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Step Inside Carne Mare, Nashville’s New Contemporary Italian Chophouse

James Beard Award-winning chef Andrew Carmellini’s Nashville outpost of the upscale NY-born Italian chophouse opens Friday, November 12

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Nashville’s trendy neighborhood, the Gulch, didn’t have a main attraction beyond Station Inn, which opened in 1974, until 2012, when the Music City’s food scene saw staggering growth. Well before construction cranes outnumbered the actual buildings comprising an ever-expanding skyline, chef Andrew Carmellini began his career at two-Michelin-star San Domenico in Emilia-Romagna, Italy in 1990, where he honed his craft using indigenous ingredients.

Now, Carmellini joins Luke Ostrom and Josh Pickard (NoHo Hospitality), who opened the Dutch last month — staking a claim on the north side of W Nashville’s prime street-level location within The Gulch. On Friday, November 12, the NoHo team will open Carne Mare, an Italian chophouse on the south side of W Nashville that opened its New York location earlier this year. The restaurant will offer old-school Italian steakhouse vibes in contrast to neighbor the Dutch’s brighter bistro, both within earshot of one of Nashville’s most iconic listening rooms, the Station Inn.

“We’ve been amazed by the reception of The Dutch and we’re looking forward to opening a second restaurant that’s totally different but just as exciting,” says Carmellini, “Carne Mare is intended to be a night out.”

Sam Angel Photography/Eater Nashville
Sam Angel Photography/Eater Nashville

Opening for dinner Wednesday through Sunday to start, (with plans to serve Monday and Tuesday in the near future) the menu’s hand-selected cuts of steak, fine seafood, and Italian specialties include first bites like oysters on the half shell and greens like the tableside farmer’s salad made for up to six people, or the house “wedgini” salad made with gorgonzola dolce, tomato, and pancetta dressing. A selection of chophouse snacks, like spicy crab lettuce cups with Italian chili crisp and octopus carpaccio with sweet drop peppers and crispy pepperoni, may follow. Made-to-share sides include cacio e pepe honeynut squash, fire-roasted cabbage, and mushroom marsala, while the dessert menu is grounded by a 17-layer chocolate espresso cake and baked spumoni for two, flambéed tableside.

Sam Angel Photography/Eater Nashville

Still, it’s the steaks here that steal the show. Carmellini’s team prepares the various cuts with an array of techniques. For example, the 16-ounce prime rib is roasted in a porchetta-spiced rub for 12 hours, whereas the 40-ounce tomahawk uses open fire to coax more flavor. Also of note among the embers is the 45-ounce dry-aged porterhouse in the style of Bistecca Fiorentina — a Tuscan technique by which the steak is served with a charred outside, and only a slightly warm inside so as not to affect the natural flavors of the beef.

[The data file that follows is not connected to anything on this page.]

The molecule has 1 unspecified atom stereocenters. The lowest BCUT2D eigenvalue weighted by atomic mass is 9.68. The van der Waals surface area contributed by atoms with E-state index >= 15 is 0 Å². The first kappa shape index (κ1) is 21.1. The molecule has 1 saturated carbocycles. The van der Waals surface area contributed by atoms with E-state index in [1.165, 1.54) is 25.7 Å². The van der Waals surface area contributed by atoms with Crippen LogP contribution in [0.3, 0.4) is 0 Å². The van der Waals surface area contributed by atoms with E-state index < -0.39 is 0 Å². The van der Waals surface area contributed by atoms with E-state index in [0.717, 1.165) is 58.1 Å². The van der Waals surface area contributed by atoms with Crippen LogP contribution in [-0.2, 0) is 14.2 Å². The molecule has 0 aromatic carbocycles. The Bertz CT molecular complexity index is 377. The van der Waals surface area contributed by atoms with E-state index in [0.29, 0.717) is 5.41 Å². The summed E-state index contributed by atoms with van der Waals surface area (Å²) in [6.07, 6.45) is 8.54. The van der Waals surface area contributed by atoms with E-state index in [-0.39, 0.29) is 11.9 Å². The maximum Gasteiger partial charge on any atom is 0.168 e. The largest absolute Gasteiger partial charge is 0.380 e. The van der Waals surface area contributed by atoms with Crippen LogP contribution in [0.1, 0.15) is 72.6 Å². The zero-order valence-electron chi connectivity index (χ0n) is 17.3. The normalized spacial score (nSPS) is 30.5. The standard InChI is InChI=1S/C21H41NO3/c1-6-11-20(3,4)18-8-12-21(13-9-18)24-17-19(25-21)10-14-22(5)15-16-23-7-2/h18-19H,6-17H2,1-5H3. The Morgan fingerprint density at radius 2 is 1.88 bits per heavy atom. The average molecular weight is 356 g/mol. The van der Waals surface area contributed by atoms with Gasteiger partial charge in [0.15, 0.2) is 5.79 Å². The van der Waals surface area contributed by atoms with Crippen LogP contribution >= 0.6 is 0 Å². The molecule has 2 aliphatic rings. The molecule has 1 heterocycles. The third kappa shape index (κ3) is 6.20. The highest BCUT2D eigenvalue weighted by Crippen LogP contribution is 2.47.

The bar program features an approachable, yet extensive wine list, largely focusing on Italy’s indigenous varietals along with North American and French wines. Local and imported beers, Italian aperitifs, and cocktails, some of which are finished tableside, offer pairings for most any palate.

Sam Angel Photography/Eater Nashville

New York City-based architecture and design firm Rockwell Group led the restaurant’s design, which is inspired by an old-world trattoria and expressed through a contemporary lens. “Our artwork was carefully sourced from Eaton Fine Art. Much of the styling was carefully sourced from local shops around Nashville — something we did for both The Dutch and Carne Mare,” Ostrom says. “Nashville is full of antique shops and boutiques tucked away in unexpected places, and we had fun looking for these unique finds to add character to our restaurants.”

From the moment guests open the front door punctuated by custom-designed brass bull horns as the door pulls, there’s a feeling that this isn’t going to be a run-of-the-mill experience. “They were a signature piece designed at the original location in NYC by Martin Brudnizki, and we were inspired to bring them to Nashville as well,” says Ostrom.

Sam Angel Photography/Eater Nashville

A barrel-vault ceiling over the main 84-person dining room balances warm and inviting design details such as rich walnut millwork, brass accents, and leather banquettes where one might envision milestone celebrations. The main dining room opens up to a 40-person heated outdoor patio banked by a hedge of seasonal plants.

The bar room, set apart by a black, gray, and white mosaic tile floor, offers banquette seating and 13 leather barstools at the large, wood-paneled bar with a striking green quartz counter. A private dining room, which seats 22 around its large walnut table, is also available upon reservation.

Sam Angel Photography/Eater Nashville
Sam Angel Photography/Eater Nashville

The NoHo team readily admits that they aren’t from around here, but are quickly feeling the warm welcome from their new friends and neighbors. In due time, Carne Mare is set to tip its hat kindly to extravagant favorites from Nashville’s past, like Mario’s, or even The Wild Boar, where record deals were signed, legends were born, and memories were made.

Sam Angel Photography/Eater Nashville
The open seating plan throughout the restaurant draws guests’ attention to the glass-walled show kitchen featuring a wood-fired grill.
Sam Angel Photography/Eater Nashville

An eclectic collection of artwork adds color and dimension to the W Nashville’s new chophouse.
Sam Angel Photography/Eater Nashville

Carne Mare Nashville

300 12th Ave S, nashville, tn

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